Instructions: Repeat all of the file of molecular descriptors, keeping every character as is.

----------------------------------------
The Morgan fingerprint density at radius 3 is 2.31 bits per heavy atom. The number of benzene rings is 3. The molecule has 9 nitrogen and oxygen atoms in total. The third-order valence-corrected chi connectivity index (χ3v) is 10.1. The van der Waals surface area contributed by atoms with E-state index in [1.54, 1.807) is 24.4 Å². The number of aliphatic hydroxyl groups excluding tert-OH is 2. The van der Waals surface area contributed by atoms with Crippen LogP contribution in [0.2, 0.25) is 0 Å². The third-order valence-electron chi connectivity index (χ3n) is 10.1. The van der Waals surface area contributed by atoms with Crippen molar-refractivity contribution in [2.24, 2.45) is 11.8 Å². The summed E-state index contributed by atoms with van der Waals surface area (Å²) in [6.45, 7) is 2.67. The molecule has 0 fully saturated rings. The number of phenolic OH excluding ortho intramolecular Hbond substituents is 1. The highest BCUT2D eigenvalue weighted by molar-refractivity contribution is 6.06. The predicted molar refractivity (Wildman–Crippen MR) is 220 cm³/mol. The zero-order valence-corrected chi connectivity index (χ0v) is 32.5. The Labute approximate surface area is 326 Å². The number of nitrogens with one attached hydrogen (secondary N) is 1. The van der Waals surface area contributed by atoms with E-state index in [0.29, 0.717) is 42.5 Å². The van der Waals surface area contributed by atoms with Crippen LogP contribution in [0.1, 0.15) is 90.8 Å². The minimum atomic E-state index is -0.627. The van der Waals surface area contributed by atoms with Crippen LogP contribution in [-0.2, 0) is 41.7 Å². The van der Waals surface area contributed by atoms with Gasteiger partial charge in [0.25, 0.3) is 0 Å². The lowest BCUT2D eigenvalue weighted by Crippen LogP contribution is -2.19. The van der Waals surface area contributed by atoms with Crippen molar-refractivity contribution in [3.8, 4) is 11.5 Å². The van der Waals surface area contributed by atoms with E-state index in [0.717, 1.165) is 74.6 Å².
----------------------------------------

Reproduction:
The Morgan fingerprint density at radius 3 is 2.31 bits per heavy atom. The number of benzene rings is 3. The molecule has 9 nitrogen and oxygen atoms in total. The third-order valence-corrected chi connectivity index (χ3v) is 10.1. The van der Waals surface area contributed by atoms with E-state index in [1.54, 1.807) is 24.4 Å². The number of aliphatic hydroxyl groups excluding tert-OH is 2. The van der Waals surface area contributed by atoms with Crippen LogP contribution in [0.2, 0.25) is 0 Å². The third-order valence-electron chi connectivity index (χ3n) is 10.1. The van der Waals surface area contributed by atoms with Crippen molar-refractivity contribution in [2.24, 2.45) is 11.8 Å². The summed E-state index contributed by atoms with van der Waals surface area (Å²) in [6.45, 7) is 2.67. The molecule has 0 fully saturated rings. The number of phenolic OH excluding ortho intramolecular Hbond substituents is 1. The highest BCUT2D eigenvalue weighted by molar-refractivity contribution is 6.06. The predicted molar refractivity (Wildman–Crippen MR) is 220 cm³/mol. The zero-order valence-corrected chi connectivity index (χ0v) is 32.5. The Labute approximate surface area is 326 Å². The number of nitrogens with one attached hydrogen (secondary N) is 1. The van der Waals surface area contributed by atoms with E-state index in [0.29, 0.717) is 42.5 Å². The van der Waals surface area contributed by atoms with Crippen LogP contribution in [0.1, 0.15) is 90.8 Å². The minimum atomic E-state index is -0.627. The van der Waals surface area contributed by atoms with Crippen LogP contribution in [-0.2, 0) is 41.7 Å². The van der Waals surface area contributed by atoms with Gasteiger partial charge in [0.25, 0.3) is 0 Å². The lowest BCUT2D eigenvalue weighted by Crippen LogP contribution is -2.19. The van der Waals surface area contributed by atoms with Crippen molar-refractivity contribution in [3.8, 4) is 11.5 Å². The van der Waals surface area contributed by atoms with E-state index in [0.717, 1.165) is 74.6 Å².